Portraits without Flash

Having spent several hours on post-processing more images from my latest attempt at portraiture, I thought I would do a second post from this shoot.

I mentioned some of the challenges I was unprepared for in my previous post on this topic, but what I didn’t talk about was the flash.  Several month ago, I had the realization that I needed portable lighting while shooting the same couple.

At the time, I had recently invested in some studio lights.  When, however, the couple who volunteered to model for me wanted to shoot outdoors, I was stuck with nothing but the built-in flash on my Canon 40D.  In other words, no lighting at all.

So, I invested in an off-brand, all manual flash and started learning how to use it on a flash stand.  But, when I subsequently upgraded my camera, I got distracted relearning the things I thought I already knew how to do and the flash sat in a corner, unused.

I had started taking an online course on flash photography and learned that maybe my off-brand manual flash wasn’t the best equipment to start with.  That led to me delaying purchasing radio controllers for the flash, thinking I might end up buying the latest, built-in radio flash unit if I figured out what I was doing and decided it made sense.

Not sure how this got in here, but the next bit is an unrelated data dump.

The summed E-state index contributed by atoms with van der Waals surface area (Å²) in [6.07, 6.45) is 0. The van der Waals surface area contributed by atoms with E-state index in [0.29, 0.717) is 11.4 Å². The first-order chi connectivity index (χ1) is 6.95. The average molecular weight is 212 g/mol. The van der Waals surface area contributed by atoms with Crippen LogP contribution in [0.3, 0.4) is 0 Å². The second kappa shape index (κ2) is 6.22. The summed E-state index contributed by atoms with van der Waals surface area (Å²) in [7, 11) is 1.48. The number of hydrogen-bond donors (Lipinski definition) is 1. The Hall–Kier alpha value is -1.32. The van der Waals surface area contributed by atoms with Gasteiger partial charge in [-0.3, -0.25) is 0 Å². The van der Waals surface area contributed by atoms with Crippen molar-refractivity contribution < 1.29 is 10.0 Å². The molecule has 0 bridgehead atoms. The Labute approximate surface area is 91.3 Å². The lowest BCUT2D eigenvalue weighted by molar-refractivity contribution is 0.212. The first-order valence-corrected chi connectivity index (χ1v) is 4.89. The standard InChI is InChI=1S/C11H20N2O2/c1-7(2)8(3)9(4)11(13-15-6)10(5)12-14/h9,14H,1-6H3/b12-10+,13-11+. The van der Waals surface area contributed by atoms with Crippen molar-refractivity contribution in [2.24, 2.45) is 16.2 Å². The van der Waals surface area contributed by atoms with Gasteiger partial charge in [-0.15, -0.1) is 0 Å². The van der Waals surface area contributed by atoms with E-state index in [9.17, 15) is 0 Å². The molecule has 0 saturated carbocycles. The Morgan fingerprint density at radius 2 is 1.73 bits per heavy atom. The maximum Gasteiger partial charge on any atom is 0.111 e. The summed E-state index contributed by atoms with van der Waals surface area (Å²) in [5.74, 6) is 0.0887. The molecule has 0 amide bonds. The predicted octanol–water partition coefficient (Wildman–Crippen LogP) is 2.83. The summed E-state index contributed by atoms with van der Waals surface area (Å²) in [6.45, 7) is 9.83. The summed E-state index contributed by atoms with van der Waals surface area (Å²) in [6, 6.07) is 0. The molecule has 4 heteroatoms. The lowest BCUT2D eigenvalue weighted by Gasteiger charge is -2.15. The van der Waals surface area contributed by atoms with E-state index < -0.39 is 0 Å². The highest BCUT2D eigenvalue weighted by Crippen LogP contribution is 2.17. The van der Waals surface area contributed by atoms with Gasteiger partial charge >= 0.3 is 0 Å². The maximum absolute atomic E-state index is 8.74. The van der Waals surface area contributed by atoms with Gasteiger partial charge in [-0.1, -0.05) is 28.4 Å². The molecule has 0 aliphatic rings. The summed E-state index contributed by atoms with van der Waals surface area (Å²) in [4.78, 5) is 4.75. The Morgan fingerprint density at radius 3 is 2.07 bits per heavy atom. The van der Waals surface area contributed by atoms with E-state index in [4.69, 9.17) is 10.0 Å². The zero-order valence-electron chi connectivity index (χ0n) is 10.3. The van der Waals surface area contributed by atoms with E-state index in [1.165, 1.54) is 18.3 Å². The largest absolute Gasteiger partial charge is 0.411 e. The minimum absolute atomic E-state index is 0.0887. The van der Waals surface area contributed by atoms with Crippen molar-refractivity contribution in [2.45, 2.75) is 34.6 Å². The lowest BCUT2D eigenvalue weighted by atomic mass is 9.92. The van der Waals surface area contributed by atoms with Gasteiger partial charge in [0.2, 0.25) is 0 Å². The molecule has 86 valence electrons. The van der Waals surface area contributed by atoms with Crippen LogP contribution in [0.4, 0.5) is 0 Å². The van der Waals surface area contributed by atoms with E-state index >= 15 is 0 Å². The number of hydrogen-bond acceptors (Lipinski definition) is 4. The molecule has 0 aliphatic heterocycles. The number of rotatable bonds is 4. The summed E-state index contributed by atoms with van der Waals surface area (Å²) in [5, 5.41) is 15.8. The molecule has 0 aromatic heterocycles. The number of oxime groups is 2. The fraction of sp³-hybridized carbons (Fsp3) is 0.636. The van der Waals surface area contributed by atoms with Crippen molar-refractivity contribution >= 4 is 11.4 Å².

All of this led to me continuing to use a long cord from the flash stand to the camera when I wanted to us my flash.  And, in case you thought I was never going to get to the point, led to an accident involving knocking over my light stand with the cord when I was attempting to light a mimosa tree a couple months ago.  What I didn’t know was that the adapter broke when the stand fell over.

Having put off scheduling this follow up shoot for so long, I hadn’t had my flash unit out for many weeks.  And, of course, we had a last minute invitation to have dinner with friends before they left to go out of town.  So, in a nutshell, I was rushing to get ready for the shoot before racing off for an early dinner with our friends and then racing back to meet my models for the shoot.

Which means, I didn’t discover the broken adapter until I got to the location and was trying to figure out how to make it work.  After fiddling around with it enough to get it to mount sideways with the flash twisted back to the front, I realized I wasn’t going to have enough power to light both of my subjects from far enough away to shoot wide enough to capture the setting, which my models wanted in their images.  So, after waiting months to shoot them outdoors with a flash, I was stuck with natural light after all.

This is a really long way of saying being prepared might be a good idea.  🙂

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